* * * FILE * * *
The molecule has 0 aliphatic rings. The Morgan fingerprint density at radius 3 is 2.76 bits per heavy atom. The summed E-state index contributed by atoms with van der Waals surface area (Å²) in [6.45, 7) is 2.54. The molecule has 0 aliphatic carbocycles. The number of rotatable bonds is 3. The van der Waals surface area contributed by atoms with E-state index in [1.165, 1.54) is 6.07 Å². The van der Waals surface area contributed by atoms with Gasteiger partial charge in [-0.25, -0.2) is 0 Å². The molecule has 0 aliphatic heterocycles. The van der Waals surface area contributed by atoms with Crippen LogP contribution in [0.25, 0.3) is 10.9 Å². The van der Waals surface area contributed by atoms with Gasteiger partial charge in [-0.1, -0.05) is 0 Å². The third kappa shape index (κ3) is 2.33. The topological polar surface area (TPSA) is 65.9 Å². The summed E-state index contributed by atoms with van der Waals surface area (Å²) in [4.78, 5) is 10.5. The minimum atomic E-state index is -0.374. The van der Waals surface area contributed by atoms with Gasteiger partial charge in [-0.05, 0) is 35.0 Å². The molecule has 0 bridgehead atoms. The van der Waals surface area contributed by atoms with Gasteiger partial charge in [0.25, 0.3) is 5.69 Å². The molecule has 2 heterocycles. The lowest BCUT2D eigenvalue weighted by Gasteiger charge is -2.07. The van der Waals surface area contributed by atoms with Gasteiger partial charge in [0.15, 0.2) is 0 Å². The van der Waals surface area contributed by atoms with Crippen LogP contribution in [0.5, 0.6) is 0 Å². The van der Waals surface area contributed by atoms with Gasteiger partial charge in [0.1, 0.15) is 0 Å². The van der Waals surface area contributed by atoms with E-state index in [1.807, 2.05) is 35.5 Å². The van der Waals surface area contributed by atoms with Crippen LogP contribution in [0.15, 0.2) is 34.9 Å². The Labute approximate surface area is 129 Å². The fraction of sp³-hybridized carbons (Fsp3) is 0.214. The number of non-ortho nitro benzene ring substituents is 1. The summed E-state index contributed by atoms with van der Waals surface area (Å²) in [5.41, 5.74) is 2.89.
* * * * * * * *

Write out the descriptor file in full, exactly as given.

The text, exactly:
The molecule has 0 aliphatic rings. The Morgan fingerprint density at radius 3 is 2.76 bits per heavy atom. The summed E-state index contributed by atoms with van der Waals surface area (Å²) in [6.45, 7) is 2.54. The molecule has 0 aliphatic carbocycles. The number of rotatable bonds is 3. The van der Waals surface area contributed by atoms with E-state index in [1.165, 1.54) is 6.07 Å². The van der Waals surface area contributed by atoms with Gasteiger partial charge in [-0.25, -0.2) is 0 Å². The molecule has 0 aliphatic heterocycles. The van der Waals surface area contributed by atoms with Crippen LogP contribution in [0.25, 0.3) is 10.9 Å². The van der Waals surface area contributed by atoms with Gasteiger partial charge in [-0.1, -0.05) is 0 Å². The third kappa shape index (κ3) is 2.33. The topological polar surface area (TPSA) is 65.9 Å². The summed E-state index contributed by atoms with van der Waals surface area (Å²) in [4.78, 5) is 10.5. The minimum atomic E-state index is -0.374. The van der Waals surface area contributed by atoms with Gasteiger partial charge in [-0.05, 0) is 35.0 Å². The molecule has 0 bridgehead atoms. The van der Waals surface area contributed by atoms with Gasteiger partial charge in [0.25, 0.3) is 5.69 Å². The molecule has 2 heterocycles. The lowest BCUT2D eigenvalue weighted by Gasteiger charge is -2.07. The van der Waals surface area contributed by atoms with Gasteiger partial charge in [0.15, 0.2) is 0 Å². The van der Waals surface area contributed by atoms with Crippen LogP contribution in [0.5, 0.6) is 0 Å². The van der Waals surface area contributed by atoms with Gasteiger partial charge in [0.1, 0.15) is 0 Å². The van der Waals surface area contributed by atoms with E-state index in [1.807, 2.05) is 35.5 Å². The van der Waals surface area contributed by atoms with Crippen LogP contribution in [0.15, 0.2) is 34.9 Å². The Labute approximate surface area is 129 Å². The fraction of sp³-hybridized carbons (Fsp3) is 0.214. The number of non-ortho nitro benzene ring substituents is 1. The summed E-state index contributed by atoms with van der Waals surface area (Å²) in [5.41, 5.74) is 2.89.